2009 Specialized Pitch Pro

Pro Reviews

The Ride:
Shore – Fromme and Seymour

The Pitch performed admirably on the trails on the North Shore which involve long climbs, then loose rocky descents with drops and steep pitches. Also found are technical climbing trails that put a bike through its paces. This bike was great on all the trails and was only compromised when the terrain became slippery. The cranks would hit while riding over terrain containing large rocks and stumps within the trail, in this situation a half pedal stroke could get one through. The low standover was a noticeable advantage in this terrain.


On more flowing fast smooth trails interspersed with technical features found in areas such as Squamish, the Pitch rode firm and true when pedaling up, down or accelerating on rolling terrain. The fork and brakes allowed for confidence when the trail got rough and the bike easily navigated through the rough back to high speed cruising.

Squamish Trails

Whistler and Pemberton

Areas containing trails mixed with steep climbs, descents, rock faces, loose rocky chunder and fast and flowy loam typical of Whistler and Pemberton requires a bike capable of performing in this wide range of conditions. A bike capable of handling a mixture of terrain would reign over this land, the Pitch Pro fits the bill. The 150mm rear travel matched with the adjustable 95-140mm fork allows one to match this bike to most trails in this area. A bigger tire was used on these trails for flat resistance and enhanced braking performance.
Lumpys Epic Climb


He said:

I didn’t ride it in all the conditions Sharon rode so I’ll divide my impressions into two categories: uphill and downhill. This makes sense to me since it is, after all, an all-mountain bike.


Be aware that the RP2 rear shock is incredibly sensitive to rider weight and tuneable with different air pressures and ProPedal. You have to dial in the rear shock for the bike to climb well. Once I did have the rear set up for my weight (the standard 1/3rd sag formula),the Pitch Pro’s climbing ability surprised me. It feels more like a free-ride bike with its slack angles, short (70mm stem) and big wide chopper bars. I wanted it to be sloppy climber but it wasn’t. Instead it climbed technical rooty climbs like the proverbial goat. Just for a lark, I attacked one rooty section that usually tosses me and cleaned it. The rear tire bit, the rear end stuck like glue and I ground away alternating seated and climbing attacks and made that darn climb!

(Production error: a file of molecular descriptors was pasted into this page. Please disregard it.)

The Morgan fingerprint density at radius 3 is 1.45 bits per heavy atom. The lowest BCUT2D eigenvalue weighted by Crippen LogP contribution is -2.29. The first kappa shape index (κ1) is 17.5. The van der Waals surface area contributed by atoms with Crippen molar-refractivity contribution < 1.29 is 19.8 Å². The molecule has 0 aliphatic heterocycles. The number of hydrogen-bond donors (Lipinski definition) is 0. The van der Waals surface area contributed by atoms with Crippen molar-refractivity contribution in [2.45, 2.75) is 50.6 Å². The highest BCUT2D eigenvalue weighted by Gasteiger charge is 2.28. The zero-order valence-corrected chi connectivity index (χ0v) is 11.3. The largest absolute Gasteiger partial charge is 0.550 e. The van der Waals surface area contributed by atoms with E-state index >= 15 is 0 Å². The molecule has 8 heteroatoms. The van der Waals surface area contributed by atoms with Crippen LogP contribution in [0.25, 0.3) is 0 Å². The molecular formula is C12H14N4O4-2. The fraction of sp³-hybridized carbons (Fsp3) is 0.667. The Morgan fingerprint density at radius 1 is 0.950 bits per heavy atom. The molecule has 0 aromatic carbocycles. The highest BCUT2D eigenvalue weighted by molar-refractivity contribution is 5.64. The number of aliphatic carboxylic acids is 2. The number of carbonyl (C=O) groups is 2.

As for fire-road climbing, the Pitch Pro climbs as well as any low 30 lb bike will climb. It’s not going to win you any UCI World Cup races but then you wouldn’t buy this bike for that purpose would you? Suffice it to say that it does the job in extended long grinds and the bike puts you into a comfortable climbing position. I liked the tuneability of the Pike for this type of climbing. You can lock out the fork completely or if you just want the fork stiffened up a bit, you can also tune that into the fork with the twist of an easily turned dial.


I expected the Pitch Pro to be a better descender then it was a climber. Bearing in mind that I was pleasantly surprised by its climbing prowess, the bike was also an exceptionally nimble descender. Both the front and rear ends can be tuned for plushness and both are stiff; the bike inspires confidence when dropping in and I have to attribute a lot of that to how well the suspension is paired. I had tried Eskars on last year’s Enduro and was a bit nervous about them this time around as I had found those tires to have shockingly poor traction but this year’s edition of the Eskar was much better – so much so, that I left the tires on for slow technical and for faster trails.

On faster trails, the Pitch Pro was stable; the slack angles give one the ability to sit back and enjoy the ride and let suspension do the work..

It’s tough to find anything to fault with this bike. Let me try. The bars are wide! If this was my bike, I might cut them down a bit as I’d bash them into trees a few times. For some inexplicable reason the bike also seemed to attract stick and twigs – probably its just me. I realized I’m reaching so let me stop right there; simply put it’s tough to find fault with the Pitch Pro.
Rock and Roll Merritt


Specs: 4/5
Price: 5/5
Ride: 5/5
Overall: 4.6/5

Rating Guide:
5.0 Outstanding
4.0 Very Good
3.0 Above Average
2.0 Fair
1.0 Poor

- Good mix of components that are tough and reliable.
- Lots of standover and slack headangle to make steep descents less intimidating.
- Great value bike for someone getting into the sport, or someone who can’t quite afford their dream bike yet.

- While the Pike works well, an air fork for more precise adjustability and a two step for easier switching between travel would be beneficial.
- cable routing makes cables susceptible to damage by rocks and chain slap and transport over a pickup tailgate.
- kept hitting low lying roots and rocks with cranks